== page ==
What you need to know
- The U.S. is seeing over 134,000 new COVID-19 cases daily, and BA.5 is the dominant subvariant among them. Ohio, West Virginia, Wisconsin, and Kansas are among the states seeing the biggest increases in cases.
- One of the main differences between BA.5 and other strains is that its spike protein can more easily latch onto a person’s cells and evade some of the person’s immune responses.
- So far, the strain doesn’t seem to be causing more severe COVID-19 cases. Vaccination continues to protect against severe disease and death from the virus.
BA.5 is the most contagious COVID-19 subvariant we’ve seen, and it’s causing a significant spike in cases across the U.S. The subvariant, which was first detected in South Africa in January, is one of many COVID-19 mutations, but its anatomy—particularly differences in its spike protein—allows it to more easily attach to a person’s cells, and therefore it has a higher capacity to evade immunity from past infection or vaccination. But so far, BA.5 doesn’t seem to be causing more severe disease, and we now have many tools available to protect ourselves.
Here’s everything you need to know about BA.5 and the COVID-19 wave it’s causing across the country.
To what extent is BA.5 spreading in the U.S.?
BA.5 is now the dominant subvariant in the United States, and experts say it’s the most transmissible COVID-19 strain yet. In mid-May, BA.5 was responsible for 1 percent of cases in the United States, and in the week ending July 16, the strain accounted for 77.9 percent of cases in the country. According to the New York Times, infections are rising in at least 40 states, particularly in the Great Plains, West, and South. BA.5 is causing the current surge, with over 134,000 new COVID-19 cases daily.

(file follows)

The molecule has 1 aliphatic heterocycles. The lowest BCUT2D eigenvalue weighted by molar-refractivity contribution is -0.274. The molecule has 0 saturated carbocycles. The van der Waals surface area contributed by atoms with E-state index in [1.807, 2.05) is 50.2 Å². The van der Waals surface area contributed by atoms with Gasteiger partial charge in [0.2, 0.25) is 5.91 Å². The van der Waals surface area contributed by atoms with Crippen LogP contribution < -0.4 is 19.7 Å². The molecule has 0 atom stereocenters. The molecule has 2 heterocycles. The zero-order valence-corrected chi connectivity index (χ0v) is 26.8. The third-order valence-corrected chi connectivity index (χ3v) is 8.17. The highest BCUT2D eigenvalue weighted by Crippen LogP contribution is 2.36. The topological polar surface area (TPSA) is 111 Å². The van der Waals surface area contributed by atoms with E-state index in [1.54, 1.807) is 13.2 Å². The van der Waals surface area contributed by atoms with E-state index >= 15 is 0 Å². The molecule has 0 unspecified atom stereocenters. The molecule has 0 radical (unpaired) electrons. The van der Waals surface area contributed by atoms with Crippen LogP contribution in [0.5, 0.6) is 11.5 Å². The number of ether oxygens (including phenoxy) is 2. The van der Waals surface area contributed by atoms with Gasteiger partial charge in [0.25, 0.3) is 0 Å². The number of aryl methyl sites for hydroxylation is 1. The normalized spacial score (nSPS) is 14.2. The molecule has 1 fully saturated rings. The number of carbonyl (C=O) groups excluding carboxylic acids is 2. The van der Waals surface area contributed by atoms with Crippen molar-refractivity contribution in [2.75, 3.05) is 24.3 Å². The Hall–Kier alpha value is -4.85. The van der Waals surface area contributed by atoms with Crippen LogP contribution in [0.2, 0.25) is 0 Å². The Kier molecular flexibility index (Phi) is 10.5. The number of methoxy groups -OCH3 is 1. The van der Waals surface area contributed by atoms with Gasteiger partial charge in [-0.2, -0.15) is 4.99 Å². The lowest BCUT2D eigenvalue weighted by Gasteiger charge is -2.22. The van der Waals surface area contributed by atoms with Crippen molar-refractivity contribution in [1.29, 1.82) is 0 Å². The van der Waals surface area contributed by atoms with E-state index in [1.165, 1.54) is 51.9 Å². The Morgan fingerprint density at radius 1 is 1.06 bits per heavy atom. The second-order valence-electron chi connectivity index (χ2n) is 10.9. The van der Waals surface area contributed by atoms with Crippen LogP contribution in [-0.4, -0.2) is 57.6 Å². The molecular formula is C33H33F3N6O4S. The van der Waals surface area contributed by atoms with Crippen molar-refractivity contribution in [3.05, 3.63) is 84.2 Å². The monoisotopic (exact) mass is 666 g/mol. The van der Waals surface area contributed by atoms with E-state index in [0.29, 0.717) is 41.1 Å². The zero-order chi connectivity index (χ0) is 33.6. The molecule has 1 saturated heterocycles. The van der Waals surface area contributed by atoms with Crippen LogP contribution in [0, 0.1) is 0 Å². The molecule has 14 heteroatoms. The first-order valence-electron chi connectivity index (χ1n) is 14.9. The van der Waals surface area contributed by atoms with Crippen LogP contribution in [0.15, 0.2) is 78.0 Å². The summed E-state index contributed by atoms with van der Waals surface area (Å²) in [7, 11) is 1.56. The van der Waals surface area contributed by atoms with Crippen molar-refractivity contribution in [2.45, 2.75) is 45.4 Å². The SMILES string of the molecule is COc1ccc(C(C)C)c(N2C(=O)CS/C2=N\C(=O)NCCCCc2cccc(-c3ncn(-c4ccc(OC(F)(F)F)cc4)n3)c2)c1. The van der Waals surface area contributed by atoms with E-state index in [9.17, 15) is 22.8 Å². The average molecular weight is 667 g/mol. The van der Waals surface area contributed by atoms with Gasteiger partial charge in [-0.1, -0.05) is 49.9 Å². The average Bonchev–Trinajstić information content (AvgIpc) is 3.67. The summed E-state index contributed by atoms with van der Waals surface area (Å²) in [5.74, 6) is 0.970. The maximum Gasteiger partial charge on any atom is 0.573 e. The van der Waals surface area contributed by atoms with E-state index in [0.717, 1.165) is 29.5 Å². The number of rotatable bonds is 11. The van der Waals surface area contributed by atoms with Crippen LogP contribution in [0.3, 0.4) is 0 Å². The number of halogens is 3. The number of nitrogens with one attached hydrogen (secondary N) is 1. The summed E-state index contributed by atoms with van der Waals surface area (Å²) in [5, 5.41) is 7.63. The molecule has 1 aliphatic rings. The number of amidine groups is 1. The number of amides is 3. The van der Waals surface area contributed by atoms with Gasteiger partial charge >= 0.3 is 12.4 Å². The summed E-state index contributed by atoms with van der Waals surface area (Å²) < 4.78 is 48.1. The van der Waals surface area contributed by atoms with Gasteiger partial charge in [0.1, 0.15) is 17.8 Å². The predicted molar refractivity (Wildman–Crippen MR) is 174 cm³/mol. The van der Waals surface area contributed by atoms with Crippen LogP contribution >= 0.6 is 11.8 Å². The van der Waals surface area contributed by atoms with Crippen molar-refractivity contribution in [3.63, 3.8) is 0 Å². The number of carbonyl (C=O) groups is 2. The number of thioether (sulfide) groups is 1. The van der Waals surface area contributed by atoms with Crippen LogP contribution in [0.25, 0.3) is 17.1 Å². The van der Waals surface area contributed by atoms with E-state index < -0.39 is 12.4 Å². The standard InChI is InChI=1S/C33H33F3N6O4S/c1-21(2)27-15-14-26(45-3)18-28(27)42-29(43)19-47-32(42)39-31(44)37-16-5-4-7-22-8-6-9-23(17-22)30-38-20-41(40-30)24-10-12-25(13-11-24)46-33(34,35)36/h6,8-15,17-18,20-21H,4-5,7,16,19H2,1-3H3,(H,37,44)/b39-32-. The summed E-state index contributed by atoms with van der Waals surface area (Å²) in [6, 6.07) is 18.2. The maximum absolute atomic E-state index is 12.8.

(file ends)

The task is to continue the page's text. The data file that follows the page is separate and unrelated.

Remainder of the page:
Why is BA.5 so contagious?
BA.5 is one of many COVID-19 virus mutations, but what makes it different from other subvariants is its spike protein: a virus molecule in charge of attaching to a person’s cell. BA.5’s spike protein allows it to more easily latch onto a person’s cells and evade some of the person’s immune responses from previous infection or vaccination. Experts consider the subvariant a “fitter” version of other COVID-19 variants, which means that it can better grow, evade immunity, and be transmitted. The good news is that while BA.5 is highly contagious and rapidly spreading, it seems to not cause more severe COVID-19 illness in the U.S.
What can people do to protect themselves against BA.5?
We have lots of tools at our disposal to fight the BA.5-driven surge. It’s important for everyone older than 6 months to get vaccinated and for people over 5 years old to get their first booster shot. People over 50 years old and those who are immunocompromised should also get their second booster shot. To lower your chances of getting infected and spreading the virus, you should wear high-quality masks (like a KN95 or N95 mask) in indoor spaces, in crowded places, and when traveling—even if they’re not required. Finally, if you test positive and are at high risk or immunocompromised, you can be treated with antiviral pills like Paxlovid or Lagevrio (molnupiravir) to prevent severe disease. They should be taken within five days of testing positive.